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(1) X does not equal Y --> angles at the side BC are not equal --> \(AB\neq{AC}\), but the third side, BC, can be equal to either of them. Not sufficient.

(2) AB/BC=2 --> AB=2BC --> \(AB\neq{BC}\), but AB can be equal to AC. Not sufficient.

(1)+(2) As \(AB\neq{AC}\) and \(AB\neq{BC}\) then the only way triangle ABC to be an isosceles is AC to be equal to BC, but in this case AB=2BC=2AC=BC+AC --> but the length of any side of a triangle must be smaller than the sum of the other two sides, so AB must be less than BC+AC, hence the case when AC=BC is not possible: triangle ABC is not isosceles. Sufficient.

(1) X does not equal Y --> angles at the side BC are not equal --> , but the third side, BC, can be equal to either of them. Not sufficient.

Tells us nothing. X ≠ Y but the third angle could equal x or y in which case the triangle would be isosceles or the third angle would = w in which case the triangle would not be isosceles. Insufficient.

(2) AB/BC=2

The length of AB is twice the length of BC but we don't know anything about side AC. Insufficient.

1+2) The only way for this triangle to be isosceles is if a.) AC = BC or b.) AB = AC. Neither of these outcomes are possible. If AC = AB then a triangle wouldn't be possible. In any triangle, the sum of two legs must be greater than the third. If AC = BC then the formula for the triangle would be 2BC = BC + BC which isn't possible. We also know that AC ≠ AB because the angles opposite them, x and y respectively, do not equal one another. Thus, AC cannot = AB and AC is a different length than AB. This triangle CANNOT be isosceles. SUFFICIENT.

Bunuel Statement 2 says AB=2BC. Lets say BC=x then, AB=2x. Thus, the third side has to be less than x and greater than 3x. So the triangle can't be isosceles. Please clarify...

Bunuel Statement 2 says AB=2BC. Lets say BC=x then, AB=2x. Thus, the third side has to be less than x and greater than 3x. So the triangle can't be isosceles. Please clarify...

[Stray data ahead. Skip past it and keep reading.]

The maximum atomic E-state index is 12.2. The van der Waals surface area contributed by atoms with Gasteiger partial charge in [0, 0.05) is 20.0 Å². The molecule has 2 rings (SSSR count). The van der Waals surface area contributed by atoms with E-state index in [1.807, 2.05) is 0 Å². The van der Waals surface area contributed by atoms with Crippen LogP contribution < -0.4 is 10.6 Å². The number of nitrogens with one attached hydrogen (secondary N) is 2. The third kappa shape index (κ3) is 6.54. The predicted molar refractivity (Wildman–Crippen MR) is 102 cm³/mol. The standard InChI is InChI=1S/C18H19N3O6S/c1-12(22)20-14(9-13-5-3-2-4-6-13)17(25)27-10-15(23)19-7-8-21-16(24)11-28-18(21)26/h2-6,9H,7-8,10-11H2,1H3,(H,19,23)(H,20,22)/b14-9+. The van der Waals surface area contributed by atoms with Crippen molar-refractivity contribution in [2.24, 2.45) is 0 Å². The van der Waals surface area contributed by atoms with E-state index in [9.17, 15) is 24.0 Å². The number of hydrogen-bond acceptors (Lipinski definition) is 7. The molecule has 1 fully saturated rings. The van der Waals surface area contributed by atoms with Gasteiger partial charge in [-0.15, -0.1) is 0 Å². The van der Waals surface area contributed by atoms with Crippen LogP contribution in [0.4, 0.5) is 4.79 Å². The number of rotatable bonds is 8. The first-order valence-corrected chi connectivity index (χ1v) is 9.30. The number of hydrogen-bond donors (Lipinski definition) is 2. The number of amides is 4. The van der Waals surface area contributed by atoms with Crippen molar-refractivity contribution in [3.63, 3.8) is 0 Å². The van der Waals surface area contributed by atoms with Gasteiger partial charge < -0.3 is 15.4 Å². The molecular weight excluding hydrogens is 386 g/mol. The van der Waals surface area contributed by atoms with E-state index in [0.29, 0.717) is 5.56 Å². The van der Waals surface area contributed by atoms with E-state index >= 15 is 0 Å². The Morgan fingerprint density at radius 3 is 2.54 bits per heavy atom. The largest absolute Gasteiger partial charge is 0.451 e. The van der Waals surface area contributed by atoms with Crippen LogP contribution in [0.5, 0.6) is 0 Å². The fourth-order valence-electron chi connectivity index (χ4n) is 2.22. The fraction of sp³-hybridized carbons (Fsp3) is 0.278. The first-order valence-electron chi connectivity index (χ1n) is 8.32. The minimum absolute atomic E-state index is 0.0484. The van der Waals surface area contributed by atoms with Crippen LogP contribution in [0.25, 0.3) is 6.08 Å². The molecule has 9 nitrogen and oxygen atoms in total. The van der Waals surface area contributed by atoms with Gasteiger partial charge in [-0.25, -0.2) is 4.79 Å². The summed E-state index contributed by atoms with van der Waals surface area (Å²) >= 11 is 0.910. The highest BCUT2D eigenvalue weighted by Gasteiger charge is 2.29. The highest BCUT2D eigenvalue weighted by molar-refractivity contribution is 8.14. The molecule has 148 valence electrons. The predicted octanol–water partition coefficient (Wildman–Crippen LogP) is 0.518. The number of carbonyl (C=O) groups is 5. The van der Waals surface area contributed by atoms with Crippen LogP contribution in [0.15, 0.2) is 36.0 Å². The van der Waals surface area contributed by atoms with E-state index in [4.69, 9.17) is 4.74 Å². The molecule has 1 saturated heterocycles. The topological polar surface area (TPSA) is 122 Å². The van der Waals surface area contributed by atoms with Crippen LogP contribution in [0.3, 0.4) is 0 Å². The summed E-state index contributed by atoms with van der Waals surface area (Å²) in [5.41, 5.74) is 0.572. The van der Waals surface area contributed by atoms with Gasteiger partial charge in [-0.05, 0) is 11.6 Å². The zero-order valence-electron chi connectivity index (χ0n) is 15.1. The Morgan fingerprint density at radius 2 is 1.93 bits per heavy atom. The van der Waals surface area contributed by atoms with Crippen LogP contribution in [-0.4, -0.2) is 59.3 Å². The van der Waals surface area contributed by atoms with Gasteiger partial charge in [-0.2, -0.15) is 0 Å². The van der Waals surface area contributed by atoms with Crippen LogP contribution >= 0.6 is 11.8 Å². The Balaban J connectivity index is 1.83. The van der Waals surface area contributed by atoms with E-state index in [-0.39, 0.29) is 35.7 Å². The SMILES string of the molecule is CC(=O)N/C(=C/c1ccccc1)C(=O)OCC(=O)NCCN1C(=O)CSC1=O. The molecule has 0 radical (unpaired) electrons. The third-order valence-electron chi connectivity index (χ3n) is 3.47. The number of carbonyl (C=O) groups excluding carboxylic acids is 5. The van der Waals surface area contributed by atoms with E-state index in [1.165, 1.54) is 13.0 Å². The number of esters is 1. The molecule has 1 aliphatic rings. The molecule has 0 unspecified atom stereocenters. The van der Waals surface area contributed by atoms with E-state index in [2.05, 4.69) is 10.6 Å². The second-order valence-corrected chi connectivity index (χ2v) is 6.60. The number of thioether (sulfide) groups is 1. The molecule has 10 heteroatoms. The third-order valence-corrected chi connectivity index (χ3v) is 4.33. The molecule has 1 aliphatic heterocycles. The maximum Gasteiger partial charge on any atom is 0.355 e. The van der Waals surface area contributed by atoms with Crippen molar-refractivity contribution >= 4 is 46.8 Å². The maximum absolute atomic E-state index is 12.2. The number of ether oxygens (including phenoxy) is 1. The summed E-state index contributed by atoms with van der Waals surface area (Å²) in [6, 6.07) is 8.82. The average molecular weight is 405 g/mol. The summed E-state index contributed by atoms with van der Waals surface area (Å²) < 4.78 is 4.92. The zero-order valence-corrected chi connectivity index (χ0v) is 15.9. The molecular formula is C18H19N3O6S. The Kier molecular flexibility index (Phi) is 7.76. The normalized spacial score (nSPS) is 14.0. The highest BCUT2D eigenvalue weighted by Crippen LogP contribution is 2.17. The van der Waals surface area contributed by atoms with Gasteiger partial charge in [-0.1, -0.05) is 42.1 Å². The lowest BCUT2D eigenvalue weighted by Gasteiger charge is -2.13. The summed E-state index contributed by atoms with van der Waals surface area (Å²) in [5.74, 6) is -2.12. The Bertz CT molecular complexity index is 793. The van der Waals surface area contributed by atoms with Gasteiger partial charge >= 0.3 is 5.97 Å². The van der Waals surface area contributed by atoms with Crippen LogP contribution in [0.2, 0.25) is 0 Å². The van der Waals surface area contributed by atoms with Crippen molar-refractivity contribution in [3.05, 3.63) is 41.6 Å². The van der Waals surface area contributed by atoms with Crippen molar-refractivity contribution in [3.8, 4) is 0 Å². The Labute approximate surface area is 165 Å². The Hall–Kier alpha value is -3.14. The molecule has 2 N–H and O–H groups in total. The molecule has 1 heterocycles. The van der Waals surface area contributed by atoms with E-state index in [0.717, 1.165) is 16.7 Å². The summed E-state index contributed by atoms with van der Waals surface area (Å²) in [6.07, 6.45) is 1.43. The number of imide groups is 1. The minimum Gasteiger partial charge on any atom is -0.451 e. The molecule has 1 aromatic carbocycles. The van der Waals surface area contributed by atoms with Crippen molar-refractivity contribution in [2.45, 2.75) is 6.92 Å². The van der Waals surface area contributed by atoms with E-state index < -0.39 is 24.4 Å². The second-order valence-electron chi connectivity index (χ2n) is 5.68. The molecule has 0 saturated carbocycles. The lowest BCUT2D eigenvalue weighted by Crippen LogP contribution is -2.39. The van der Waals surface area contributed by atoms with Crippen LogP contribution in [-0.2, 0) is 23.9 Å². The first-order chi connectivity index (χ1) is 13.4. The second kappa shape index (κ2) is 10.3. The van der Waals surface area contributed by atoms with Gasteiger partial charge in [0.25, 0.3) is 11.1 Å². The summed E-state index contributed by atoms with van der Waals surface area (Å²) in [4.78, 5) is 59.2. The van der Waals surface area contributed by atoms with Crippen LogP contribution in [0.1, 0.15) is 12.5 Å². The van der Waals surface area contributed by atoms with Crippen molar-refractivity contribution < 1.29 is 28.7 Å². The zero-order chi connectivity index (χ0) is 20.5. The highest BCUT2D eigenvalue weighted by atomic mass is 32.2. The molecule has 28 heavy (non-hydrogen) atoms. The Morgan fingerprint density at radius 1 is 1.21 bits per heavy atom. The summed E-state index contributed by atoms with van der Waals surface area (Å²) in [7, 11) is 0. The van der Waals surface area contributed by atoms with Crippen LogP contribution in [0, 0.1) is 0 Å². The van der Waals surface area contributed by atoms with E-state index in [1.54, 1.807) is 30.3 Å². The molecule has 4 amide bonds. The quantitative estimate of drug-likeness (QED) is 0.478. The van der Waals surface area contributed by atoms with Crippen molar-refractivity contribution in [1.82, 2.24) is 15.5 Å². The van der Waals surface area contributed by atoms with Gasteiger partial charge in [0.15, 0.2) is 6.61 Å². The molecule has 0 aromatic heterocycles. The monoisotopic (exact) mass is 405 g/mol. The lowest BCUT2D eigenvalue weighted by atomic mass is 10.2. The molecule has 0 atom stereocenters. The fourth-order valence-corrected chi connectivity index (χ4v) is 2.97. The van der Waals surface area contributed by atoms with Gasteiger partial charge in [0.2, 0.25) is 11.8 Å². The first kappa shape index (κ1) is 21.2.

Why not? The third side can have the length of 2x. For example, you can have an isosceles triangle with sides 1, 2, and 2.
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Bunuel Statement 2 says AB=2BC. Lets say BC=x then, AB=2x. Thus, the third side has to be less than x and greater than 3x. So the triangle can't be isosceles. Please clarify...

The length of any side of a triangle must be larger than the positive difference of the other two sides, but smaller than the sum of the other two sides.

Thus, if the length of two sides are x and 2x, then:

Bunuel Statement 2 says AB=2BC. Lets say BC=x then, AB=2x. Thus, the third side has to be less than x and greater than 3x. So the triangle can't be isosceles. Please clarify...

Hi NehaBhargava

If BC = x and AB = 2x, the third side has to be LESS than 3x (the sum of two sides is greater than the 3rd side in a triangle) The third side can still be equal to 2x, so this statement is not sufficient.

Thanks to another GMAT Club member, I have just discovered this valuable topic, yet it had no discussion for over a year. I am now bumping it up - doing my job. I think you may find it valuable (esp those replies with Kudos).

Want to see all other topics I dig out? Follow me (click follow button on profile). You will receive a summary of all topics I bump in your profile area as well as via email.
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